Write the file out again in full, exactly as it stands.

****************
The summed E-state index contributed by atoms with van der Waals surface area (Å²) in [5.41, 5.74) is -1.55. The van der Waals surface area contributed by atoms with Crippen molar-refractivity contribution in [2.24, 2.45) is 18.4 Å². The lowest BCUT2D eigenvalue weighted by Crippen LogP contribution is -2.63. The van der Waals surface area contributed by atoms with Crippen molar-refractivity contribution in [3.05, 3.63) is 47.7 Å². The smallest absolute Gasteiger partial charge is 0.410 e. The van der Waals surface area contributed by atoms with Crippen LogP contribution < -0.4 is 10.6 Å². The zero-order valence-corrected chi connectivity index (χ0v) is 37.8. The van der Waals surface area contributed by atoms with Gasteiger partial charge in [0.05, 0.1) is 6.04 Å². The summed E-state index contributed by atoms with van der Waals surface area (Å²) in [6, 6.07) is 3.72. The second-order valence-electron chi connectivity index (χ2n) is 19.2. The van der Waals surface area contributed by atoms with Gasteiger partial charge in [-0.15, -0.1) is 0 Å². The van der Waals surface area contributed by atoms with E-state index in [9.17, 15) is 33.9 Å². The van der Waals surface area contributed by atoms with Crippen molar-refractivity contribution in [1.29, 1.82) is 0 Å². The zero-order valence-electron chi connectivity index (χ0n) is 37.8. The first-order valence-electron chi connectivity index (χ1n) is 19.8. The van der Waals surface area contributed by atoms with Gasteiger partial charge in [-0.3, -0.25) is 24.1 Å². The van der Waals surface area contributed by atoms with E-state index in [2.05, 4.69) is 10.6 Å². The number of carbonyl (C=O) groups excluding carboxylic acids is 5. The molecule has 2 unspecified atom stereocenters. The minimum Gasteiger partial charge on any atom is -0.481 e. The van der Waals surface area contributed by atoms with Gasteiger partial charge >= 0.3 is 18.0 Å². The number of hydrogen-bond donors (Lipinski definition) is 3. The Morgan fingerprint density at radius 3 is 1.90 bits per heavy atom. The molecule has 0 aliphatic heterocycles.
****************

The summed E-state index contributed by atoms with van der Waals surface area (Å²) in [5.41, 5.74) is -1.55. The van der Waals surface area contributed by atoms with Crippen molar-refractivity contribution in [2.24, 2.45) is 18.4 Å². The lowest BCUT2D eigenvalue weighted by Crippen LogP contribution is -2.63. The van der Waals surface area contributed by atoms with Crippen molar-refractivity contribution in [3.05, 3.63) is 47.7 Å². The smallest absolute Gasteiger partial charge is 0.410 e. The van der Waals surface area contributed by atoms with Crippen LogP contribution < -0.4 is 10.6 Å². The zero-order valence-corrected chi connectivity index (χ0v) is 37.8. The van der Waals surface area contributed by atoms with Gasteiger partial charge in [0.05, 0.1) is 6.04 Å². The summed E-state index contributed by atoms with van der Waals surface area (Å²) in [6, 6.07) is 3.72. The second-order valence-electron chi connectivity index (χ2n) is 19.2. The van der Waals surface area contributed by atoms with Gasteiger partial charge in [-0.15, -0.1) is 0 Å². The van der Waals surface area contributed by atoms with E-state index in [9.17, 15) is 33.9 Å². The van der Waals surface area contributed by atoms with Crippen molar-refractivity contribution in [1.29, 1.82) is 0 Å². The zero-order valence-electron chi connectivity index (χ0n) is 37.8. The first-order valence-electron chi connectivity index (χ1n) is 19.8. The van der Waals surface area contributed by atoms with Gasteiger partial charge in [-0.3, -0.25) is 24.1 Å². The van der Waals surface area contributed by atoms with E-state index in [2.05, 4.69) is 10.6 Å². The number of carbonyl (C=O) groups excluding carboxylic acids is 5. The molecule has 2 unspecified atom stereocenters. The minimum Gasteiger partial charge on any atom is -0.481 e. The van der Waals surface area contributed by atoms with Gasteiger partial charge >= 0.3 is 18.0 Å². The number of hydrogen-bond donors (Lipinski definition) is 3. The Morgan fingerprint density at radius 3 is 1.90 bits per heavy atom. The molecule has 0 aliphatic heterocycles.